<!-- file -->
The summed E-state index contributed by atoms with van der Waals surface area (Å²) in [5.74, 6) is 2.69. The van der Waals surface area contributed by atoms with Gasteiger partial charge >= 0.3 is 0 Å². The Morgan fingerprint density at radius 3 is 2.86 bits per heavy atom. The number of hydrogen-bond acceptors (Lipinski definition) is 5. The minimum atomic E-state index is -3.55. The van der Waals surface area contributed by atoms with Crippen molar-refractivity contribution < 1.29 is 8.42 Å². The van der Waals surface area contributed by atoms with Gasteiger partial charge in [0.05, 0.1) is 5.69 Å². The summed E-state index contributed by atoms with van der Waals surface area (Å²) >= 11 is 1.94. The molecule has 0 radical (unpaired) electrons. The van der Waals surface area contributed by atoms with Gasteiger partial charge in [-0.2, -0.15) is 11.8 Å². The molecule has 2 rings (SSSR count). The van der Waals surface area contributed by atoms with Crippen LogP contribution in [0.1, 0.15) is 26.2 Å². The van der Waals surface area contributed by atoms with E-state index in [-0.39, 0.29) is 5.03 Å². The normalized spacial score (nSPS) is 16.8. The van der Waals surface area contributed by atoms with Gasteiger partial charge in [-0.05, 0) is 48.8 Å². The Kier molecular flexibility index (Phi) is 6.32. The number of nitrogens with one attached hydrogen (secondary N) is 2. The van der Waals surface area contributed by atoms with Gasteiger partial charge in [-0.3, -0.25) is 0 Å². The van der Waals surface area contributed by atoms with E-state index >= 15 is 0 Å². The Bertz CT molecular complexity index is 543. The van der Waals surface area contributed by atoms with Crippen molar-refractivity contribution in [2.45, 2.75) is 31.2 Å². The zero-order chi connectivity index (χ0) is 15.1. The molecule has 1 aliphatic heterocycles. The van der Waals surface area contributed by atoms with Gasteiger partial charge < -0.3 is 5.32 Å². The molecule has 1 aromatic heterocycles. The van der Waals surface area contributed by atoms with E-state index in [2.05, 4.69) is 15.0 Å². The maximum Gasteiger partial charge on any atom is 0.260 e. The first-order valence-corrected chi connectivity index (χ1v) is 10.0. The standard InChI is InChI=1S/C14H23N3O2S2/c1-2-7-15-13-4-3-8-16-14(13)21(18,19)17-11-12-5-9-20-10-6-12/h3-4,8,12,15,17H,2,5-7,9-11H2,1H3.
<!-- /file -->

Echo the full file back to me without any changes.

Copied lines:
The summed E-state index contributed by atoms with van der Waals surface area (Å²) in [5.74, 6) is 2.69. The van der Waals surface area contributed by atoms with Gasteiger partial charge >= 0.3 is 0 Å². The Morgan fingerprint density at radius 3 is 2.86 bits per heavy atom. The number of hydrogen-bond acceptors (Lipinski definition) is 5. The minimum atomic E-state index is -3.55. The van der Waals surface area contributed by atoms with Crippen molar-refractivity contribution < 1.29 is 8.42 Å². The van der Waals surface area contributed by atoms with Gasteiger partial charge in [0.05, 0.1) is 5.69 Å². The summed E-state index contributed by atoms with van der Waals surface area (Å²) >= 11 is 1.94. The molecule has 0 radical (unpaired) electrons. The van der Waals surface area contributed by atoms with Gasteiger partial charge in [-0.2, -0.15) is 11.8 Å². The molecule has 2 rings (SSSR count). The van der Waals surface area contributed by atoms with Crippen LogP contribution in [0.1, 0.15) is 26.2 Å². The van der Waals surface area contributed by atoms with E-state index in [-0.39, 0.29) is 5.03 Å². The normalized spacial score (nSPS) is 16.8. The van der Waals surface area contributed by atoms with Gasteiger partial charge in [-0.05, 0) is 48.8 Å². The Kier molecular flexibility index (Phi) is 6.32. The number of nitrogens with one attached hydrogen (secondary N) is 2. The van der Waals surface area contributed by atoms with Gasteiger partial charge in [-0.3, -0.25) is 0 Å². The van der Waals surface area contributed by atoms with E-state index >= 15 is 0 Å². The Bertz CT molecular complexity index is 543. The van der Waals surface area contributed by atoms with Crippen molar-refractivity contribution in [2.45, 2.75) is 31.2 Å². The zero-order chi connectivity index (χ0) is 15.1. The molecule has 1 aliphatic heterocycles. The van der Waals surface area contributed by atoms with Gasteiger partial charge < -0.3 is 5.32 Å². The molecule has 1 aromatic heterocycles. The van der Waals surface area contributed by atoms with E-state index in [2.05, 4.69) is 15.0 Å². The maximum Gasteiger partial charge on any atom is 0.260 e. The first-order valence-corrected chi connectivity index (χ1v) is 10.0. The standard InChI is InChI=1S/C14H23N3O2S2/c1-2-7-15-13-4-3-8-16-14(13)21(18,19)17-11-12-5-9-20-10-6-12/h3-4,8,12,15,17H,2,5-7,9-11H2,1H3.